DIRECT democracy is often blamed for making California ungovernable. The state keeps holding ballot initiatives (ie, what non-Americans call referendums). Voters decide that taxes must fall but spending must rise. Elected politicians struggle to make the sums add up. But last week this dysfunctional system was sideswiped. The Supreme Court, in upholding the right of gays to marry in California, may have weakened direct democracy throughout America, some fear.
Looks like voters will get to decide whether the city should scrap its current pension program.
Political consultant Pete Zimmerman emailed The Range today to inform us that the Committee for Sustained Retirement Benefits has turned in more than 23,000 signatures to put the Sustainable Retirement Benefits Act on the November city ballot. The group needed 12,730 valid signatures, so there’s lots of padding there to fight off legal challenges.
The initiative would force the city to scrap the current pension program for new hires and instead enroll them in a program similar to a 401K system.
A controversial bill aimed at toughening rules for petition signature operations in Oregon passed the House Friday on a 35-22 vote.
The largely party-line vote came after several Republican and minor-party activists complained that Senate Bill 154 could “criminalize” inadvertent errors and discourage people from mounting ballot measure campaigns in Oregon.
Those concerns were dismissed by the bill’s Democratic supporters, who used their majority in the House to win final legislative approval and send the measure to Gov. John Kitzhaber for his signature.
The lawyer for Democratic Colorado Senate President John Morse made his first public case Thursday for tossing all 10,000-plus signatures certified as valid for triggering a recall election against the pol.
Mark Grueskin, an attorney representing a constituent who brought the complaint against the recall effort, said the petitions should be deemed invalid because they didn’t contain language specifying that there would be an election to replace Morse if he’s recalled.
More and more, it seems, frustrated voters are seized with the impulse to punish their elected officials. Perhaps that’s not all that surprising, given some of the disclosures about politicians these days, but this urge can be taken too far.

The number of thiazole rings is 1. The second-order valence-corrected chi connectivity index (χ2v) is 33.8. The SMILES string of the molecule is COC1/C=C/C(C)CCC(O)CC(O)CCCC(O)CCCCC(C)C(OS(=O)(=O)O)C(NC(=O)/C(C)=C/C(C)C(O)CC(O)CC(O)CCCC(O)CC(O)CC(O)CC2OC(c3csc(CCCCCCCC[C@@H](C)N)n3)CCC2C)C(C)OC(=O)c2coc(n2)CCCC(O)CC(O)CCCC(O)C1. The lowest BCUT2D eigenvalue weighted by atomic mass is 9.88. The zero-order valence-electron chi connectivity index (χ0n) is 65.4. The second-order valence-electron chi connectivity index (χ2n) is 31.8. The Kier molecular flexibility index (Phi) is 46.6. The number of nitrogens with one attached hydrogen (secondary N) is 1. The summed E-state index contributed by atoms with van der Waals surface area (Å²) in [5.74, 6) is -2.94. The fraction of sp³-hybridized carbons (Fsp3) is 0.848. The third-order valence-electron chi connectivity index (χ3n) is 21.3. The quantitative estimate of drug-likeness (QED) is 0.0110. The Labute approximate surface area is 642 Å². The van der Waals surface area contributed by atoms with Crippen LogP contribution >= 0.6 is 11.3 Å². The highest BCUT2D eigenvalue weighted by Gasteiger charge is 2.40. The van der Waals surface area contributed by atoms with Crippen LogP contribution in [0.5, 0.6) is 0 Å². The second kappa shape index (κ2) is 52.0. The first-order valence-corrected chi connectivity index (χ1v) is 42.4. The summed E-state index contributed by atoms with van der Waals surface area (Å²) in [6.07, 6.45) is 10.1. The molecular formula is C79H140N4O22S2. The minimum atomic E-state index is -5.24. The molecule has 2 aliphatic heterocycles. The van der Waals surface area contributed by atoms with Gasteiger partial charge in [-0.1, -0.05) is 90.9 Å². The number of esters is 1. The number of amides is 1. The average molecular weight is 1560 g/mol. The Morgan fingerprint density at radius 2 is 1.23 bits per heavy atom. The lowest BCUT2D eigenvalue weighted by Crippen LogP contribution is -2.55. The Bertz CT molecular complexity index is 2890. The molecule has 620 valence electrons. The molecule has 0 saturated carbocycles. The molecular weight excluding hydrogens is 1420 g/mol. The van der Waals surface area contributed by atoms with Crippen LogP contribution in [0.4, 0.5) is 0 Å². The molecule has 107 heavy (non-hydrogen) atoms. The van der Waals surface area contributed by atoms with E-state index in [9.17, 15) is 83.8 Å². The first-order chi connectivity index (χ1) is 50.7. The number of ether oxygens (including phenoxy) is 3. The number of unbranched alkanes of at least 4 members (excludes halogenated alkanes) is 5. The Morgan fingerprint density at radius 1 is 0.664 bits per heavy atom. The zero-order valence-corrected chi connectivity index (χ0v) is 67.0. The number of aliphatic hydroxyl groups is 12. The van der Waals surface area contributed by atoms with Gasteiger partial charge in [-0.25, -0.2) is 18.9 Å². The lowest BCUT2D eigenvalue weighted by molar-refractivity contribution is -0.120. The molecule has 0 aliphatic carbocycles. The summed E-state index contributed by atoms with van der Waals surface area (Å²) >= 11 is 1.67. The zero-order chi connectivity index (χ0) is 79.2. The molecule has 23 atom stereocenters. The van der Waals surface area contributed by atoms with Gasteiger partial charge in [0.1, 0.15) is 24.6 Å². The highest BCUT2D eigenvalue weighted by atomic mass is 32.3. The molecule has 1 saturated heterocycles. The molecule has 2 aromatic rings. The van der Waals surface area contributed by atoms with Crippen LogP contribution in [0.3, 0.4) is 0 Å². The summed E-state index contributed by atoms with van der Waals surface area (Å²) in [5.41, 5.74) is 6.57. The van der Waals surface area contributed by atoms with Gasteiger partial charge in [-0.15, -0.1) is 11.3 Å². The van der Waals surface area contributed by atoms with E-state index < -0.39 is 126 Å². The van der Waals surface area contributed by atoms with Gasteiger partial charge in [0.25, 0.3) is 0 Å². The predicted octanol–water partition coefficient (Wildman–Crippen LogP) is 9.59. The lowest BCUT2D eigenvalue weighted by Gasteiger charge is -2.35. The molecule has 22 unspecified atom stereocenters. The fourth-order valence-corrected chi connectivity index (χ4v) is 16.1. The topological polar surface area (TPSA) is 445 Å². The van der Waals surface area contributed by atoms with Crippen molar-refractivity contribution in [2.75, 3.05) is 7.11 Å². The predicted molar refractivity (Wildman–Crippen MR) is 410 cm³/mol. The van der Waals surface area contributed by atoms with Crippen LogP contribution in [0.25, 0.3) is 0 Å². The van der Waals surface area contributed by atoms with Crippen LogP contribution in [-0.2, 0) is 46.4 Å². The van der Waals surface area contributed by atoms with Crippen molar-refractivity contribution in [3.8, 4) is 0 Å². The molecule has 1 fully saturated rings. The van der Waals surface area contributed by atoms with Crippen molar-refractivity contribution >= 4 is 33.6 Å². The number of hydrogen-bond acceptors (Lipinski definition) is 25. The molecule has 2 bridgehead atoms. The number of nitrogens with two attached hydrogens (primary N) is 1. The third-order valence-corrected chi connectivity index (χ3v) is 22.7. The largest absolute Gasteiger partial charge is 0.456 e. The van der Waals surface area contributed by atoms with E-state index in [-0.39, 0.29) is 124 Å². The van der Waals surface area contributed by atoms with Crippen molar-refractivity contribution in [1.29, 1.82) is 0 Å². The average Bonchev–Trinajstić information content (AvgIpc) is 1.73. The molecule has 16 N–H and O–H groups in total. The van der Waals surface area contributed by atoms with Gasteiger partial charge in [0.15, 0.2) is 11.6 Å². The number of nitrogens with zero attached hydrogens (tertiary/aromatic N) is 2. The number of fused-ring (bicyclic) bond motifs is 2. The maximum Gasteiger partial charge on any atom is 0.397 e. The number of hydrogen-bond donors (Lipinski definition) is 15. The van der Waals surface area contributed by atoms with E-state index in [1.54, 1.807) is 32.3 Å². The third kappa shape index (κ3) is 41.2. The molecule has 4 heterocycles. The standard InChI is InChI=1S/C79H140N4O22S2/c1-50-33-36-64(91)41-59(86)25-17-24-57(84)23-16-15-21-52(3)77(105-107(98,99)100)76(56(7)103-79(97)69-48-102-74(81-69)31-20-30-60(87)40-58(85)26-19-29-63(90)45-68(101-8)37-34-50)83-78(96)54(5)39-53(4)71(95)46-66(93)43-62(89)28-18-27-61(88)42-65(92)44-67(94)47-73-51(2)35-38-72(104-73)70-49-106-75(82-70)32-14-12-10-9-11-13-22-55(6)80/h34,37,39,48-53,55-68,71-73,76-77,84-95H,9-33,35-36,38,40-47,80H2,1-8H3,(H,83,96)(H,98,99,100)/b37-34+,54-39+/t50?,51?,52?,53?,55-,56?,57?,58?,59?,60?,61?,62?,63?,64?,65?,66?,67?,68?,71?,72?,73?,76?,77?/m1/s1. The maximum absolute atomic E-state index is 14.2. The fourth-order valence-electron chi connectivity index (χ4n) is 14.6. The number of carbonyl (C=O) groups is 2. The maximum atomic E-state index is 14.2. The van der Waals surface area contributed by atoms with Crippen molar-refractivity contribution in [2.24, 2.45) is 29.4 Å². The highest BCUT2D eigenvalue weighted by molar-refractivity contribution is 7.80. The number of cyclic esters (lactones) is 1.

For example, we’ve always believed term-limits laws, which aim to put elected officials on the clock, regardless of whether or not they’re doing a good job, are overkill. Why should honorable, effective representatives be turned out of office long before they’re ready to retire simply because their arbitrarily designated time has expired?
Most of them only go on to seek election to other offices anyway, so the quest to purge government of those dreaded “career politicians” usually backfires.
One of the ballot measures voters will decide this year is I-517: Concerning initiative and referendum measures. The proposal is an initiative to the Legislature but lawmakers did not approve it meaning it will be placed before voters to pass finalÂ judgment.
According to the ballot title forÂ I-517:
“This measure would set penalties for interfering with or retaliating against signature-gatherers and petition-signers; require that all measures receiving sufficient signatures appear on the ballot; and extend time for gathering initiative petitionÂ signatures.”
Read more: here
A second Colorado senator faces a possible exodus from office from voters for her controversial stance on gun control.
The recall petition forÂ Sen. Angela Giron’s was ratified on Monday, with about 1,400 valid signatures to spare.
After Giron’s support of various gun control initiatives in March, the grassroots organization Pueblo Freedom and Rights launched the recall measure against the District 3 Democrat.
As California’s supporters of same-sex marriage celebrated today’s Supreme Court ruling that overturned the state’s voter-approved ban on gay unions, the president of a conservative law firm lamented what he saw as a blow to the Golden State’s ballot measure process.
“The big issue, from our perspective, was the issue of the rights of the individual to petition their government through the initiative process,” said Brad Dacus, president of the Pacific Justice Institute.
Read More: here
From ancient Athens to the New England town meeting, direct democracy has long been celebrated at the local level. But the initiative, the most common form of direct democracy in the U.S., is most visible at the state level. Would it serve democracy if the initiative spread more to towns and cities?
Spokane County commissioners voted Friday to challenge a pair of Spokane city initiatives that could change the way business and government function locally.
They join a coalition of economic development interests in seeking judicial review on the legality of the two initiatives called a Community Bill of Rights and a Voter Bill of Rights.
Commissioners said they believe the two measures could significantly hamper economic development by putting more decision-making into the hands of individual citizens.
Envision Spokane and Spokane Moves to Amend the Constitution obtained sufficient voter signatures to force their bills of rights onto the city’s November ballot.